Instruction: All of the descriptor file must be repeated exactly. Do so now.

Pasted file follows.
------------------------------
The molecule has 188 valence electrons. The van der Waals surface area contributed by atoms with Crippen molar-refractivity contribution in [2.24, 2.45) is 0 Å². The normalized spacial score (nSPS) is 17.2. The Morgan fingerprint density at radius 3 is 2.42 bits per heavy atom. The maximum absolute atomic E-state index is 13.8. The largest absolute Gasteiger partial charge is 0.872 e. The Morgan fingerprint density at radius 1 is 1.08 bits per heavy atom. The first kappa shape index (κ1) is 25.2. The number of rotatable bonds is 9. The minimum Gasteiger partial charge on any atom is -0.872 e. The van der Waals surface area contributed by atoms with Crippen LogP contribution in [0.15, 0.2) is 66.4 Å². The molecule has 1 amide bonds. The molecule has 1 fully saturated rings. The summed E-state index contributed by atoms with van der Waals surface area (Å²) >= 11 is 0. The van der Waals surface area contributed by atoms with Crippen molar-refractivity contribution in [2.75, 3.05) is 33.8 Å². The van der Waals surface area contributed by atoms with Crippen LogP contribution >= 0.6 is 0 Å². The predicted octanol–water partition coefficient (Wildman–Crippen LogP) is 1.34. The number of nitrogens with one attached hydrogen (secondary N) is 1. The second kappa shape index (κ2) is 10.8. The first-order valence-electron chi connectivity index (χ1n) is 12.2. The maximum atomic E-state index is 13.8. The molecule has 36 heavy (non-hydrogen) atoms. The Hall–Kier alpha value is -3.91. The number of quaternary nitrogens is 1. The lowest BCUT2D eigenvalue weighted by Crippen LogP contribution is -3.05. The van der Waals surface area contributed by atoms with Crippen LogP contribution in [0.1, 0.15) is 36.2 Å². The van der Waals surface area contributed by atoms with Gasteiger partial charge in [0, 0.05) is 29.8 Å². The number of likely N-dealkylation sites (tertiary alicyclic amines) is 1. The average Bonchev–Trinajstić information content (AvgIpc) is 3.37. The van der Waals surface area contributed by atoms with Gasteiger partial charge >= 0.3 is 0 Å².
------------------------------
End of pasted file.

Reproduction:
The molecule has 188 valence electrons. The van der Waals surface area contributed by atoms with Crippen molar-refractivity contribution in [2.24, 2.45) is 0 Å². The normalized spacial score (nSPS) is 17.2. The Morgan fingerprint density at radius 3 is 2.42 bits per heavy atom. The maximum absolute atomic E-state index is 13.8. The largest absolute Gasteiger partial charge is 0.872 e. The Morgan fingerprint density at radius 1 is 1.08 bits per heavy atom. The first kappa shape index (κ1) is 25.2. The number of rotatable bonds is 9. The minimum Gasteiger partial charge on any atom is -0.872 e. The van der Waals surface area contributed by atoms with Crippen LogP contribution in [0.15, 0.2) is 66.4 Å². The molecule has 1 amide bonds. The molecule has 1 fully saturated rings. The summed E-state index contributed by atoms with van der Waals surface area (Å²) >= 11 is 0. The van der Waals surface area contributed by atoms with Crippen molar-refractivity contribution in [2.75, 3.05) is 33.8 Å². The van der Waals surface area contributed by atoms with Crippen LogP contribution >= 0.6 is 0 Å². The predicted octanol–water partition coefficient (Wildman–Crippen LogP) is 1.34. The number of nitrogens with one attached hydrogen (secondary N) is 1. The second kappa shape index (κ2) is 10.8. The first-order valence-electron chi connectivity index (χ1n) is 12.2. The maximum atomic E-state index is 13.8. The molecule has 36 heavy (non-hydrogen) atoms. The Hall–Kier alpha value is -3.91. The number of quaternary nitrogens is 1. The lowest BCUT2D eigenvalue weighted by Crippen LogP contribution is -3.05. The van der Waals surface area contributed by atoms with Crippen LogP contribution in [0.1, 0.15) is 36.2 Å². The van der Waals surface area contributed by atoms with Gasteiger partial charge in [0, 0.05) is 29.8 Å². The number of likely N-dealkylation sites (tertiary alicyclic amines) is 1. The average Bonchev–Trinajstić information content (AvgIpc) is 3.37. The van der Waals surface area contributed by atoms with Gasteiger partial charge >= 0.3 is 0 Å².